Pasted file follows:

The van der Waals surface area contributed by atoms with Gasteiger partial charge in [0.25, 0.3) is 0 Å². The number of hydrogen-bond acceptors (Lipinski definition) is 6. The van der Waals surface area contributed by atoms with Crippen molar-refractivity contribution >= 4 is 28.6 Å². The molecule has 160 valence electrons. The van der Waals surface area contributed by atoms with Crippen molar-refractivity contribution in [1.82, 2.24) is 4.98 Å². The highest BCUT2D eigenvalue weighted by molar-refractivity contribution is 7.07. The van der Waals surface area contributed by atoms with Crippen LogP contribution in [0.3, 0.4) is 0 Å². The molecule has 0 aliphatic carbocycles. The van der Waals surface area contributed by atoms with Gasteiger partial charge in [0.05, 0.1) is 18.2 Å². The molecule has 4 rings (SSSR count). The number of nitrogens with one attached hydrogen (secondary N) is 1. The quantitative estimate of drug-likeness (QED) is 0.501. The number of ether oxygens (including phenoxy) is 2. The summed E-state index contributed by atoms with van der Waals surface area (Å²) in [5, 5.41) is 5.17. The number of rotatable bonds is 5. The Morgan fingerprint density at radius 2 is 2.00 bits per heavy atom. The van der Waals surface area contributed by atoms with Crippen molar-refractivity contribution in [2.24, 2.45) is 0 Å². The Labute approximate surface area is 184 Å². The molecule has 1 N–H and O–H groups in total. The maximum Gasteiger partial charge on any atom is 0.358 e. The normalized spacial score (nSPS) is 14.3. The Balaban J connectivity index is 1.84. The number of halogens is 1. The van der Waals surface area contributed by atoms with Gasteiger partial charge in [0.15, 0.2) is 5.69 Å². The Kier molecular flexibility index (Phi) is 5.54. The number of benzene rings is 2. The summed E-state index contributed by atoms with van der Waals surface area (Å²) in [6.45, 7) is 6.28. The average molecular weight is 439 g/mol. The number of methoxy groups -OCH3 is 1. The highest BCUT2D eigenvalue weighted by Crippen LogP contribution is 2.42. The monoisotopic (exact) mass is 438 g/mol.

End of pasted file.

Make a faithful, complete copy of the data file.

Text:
The van der Waals surface area contributed by atoms with Gasteiger partial charge in [0.25, 0.3) is 0 Å². The number of hydrogen-bond acceptors (Lipinski definition) is 6. The van der Waals surface area contributed by atoms with Crippen molar-refractivity contribution >= 4 is 28.6 Å². The molecule has 160 valence electrons. The van der Waals surface area contributed by atoms with Crippen molar-refractivity contribution in [1.82, 2.24) is 4.98 Å². The highest BCUT2D eigenvalue weighted by molar-refractivity contribution is 7.07. The van der Waals surface area contributed by atoms with Crippen LogP contribution in [0.3, 0.4) is 0 Å². The molecule has 0 aliphatic carbocycles. The van der Waals surface area contributed by atoms with Gasteiger partial charge in [0.05, 0.1) is 18.2 Å². The molecule has 4 rings (SSSR count). The number of nitrogens with one attached hydrogen (secondary N) is 1. The quantitative estimate of drug-likeness (QED) is 0.501. The number of ether oxygens (including phenoxy) is 2. The summed E-state index contributed by atoms with van der Waals surface area (Å²) in [5, 5.41) is 5.17. The number of rotatable bonds is 5. The Morgan fingerprint density at radius 2 is 2.00 bits per heavy atom. The van der Waals surface area contributed by atoms with Crippen molar-refractivity contribution in [2.24, 2.45) is 0 Å². The Labute approximate surface area is 184 Å². The molecule has 1 N–H and O–H groups in total. The maximum Gasteiger partial charge on any atom is 0.358 e. The normalized spacial score (nSPS) is 14.3. The Balaban J connectivity index is 1.84. The number of halogens is 1. The van der Waals surface area contributed by atoms with Gasteiger partial charge in [0.15, 0.2) is 5.69 Å². The Kier molecular flexibility index (Phi) is 5.54. The number of benzene rings is 2. The summed E-state index contributed by atoms with van der Waals surface area (Å²) in [6.45, 7) is 6.28. The average molecular weight is 439 g/mol. The number of methoxy groups -OCH3 is 1. The highest BCUT2D eigenvalue weighted by Crippen LogP contribution is 2.42. The monoisotopic (exact) mass is 438 g/mol.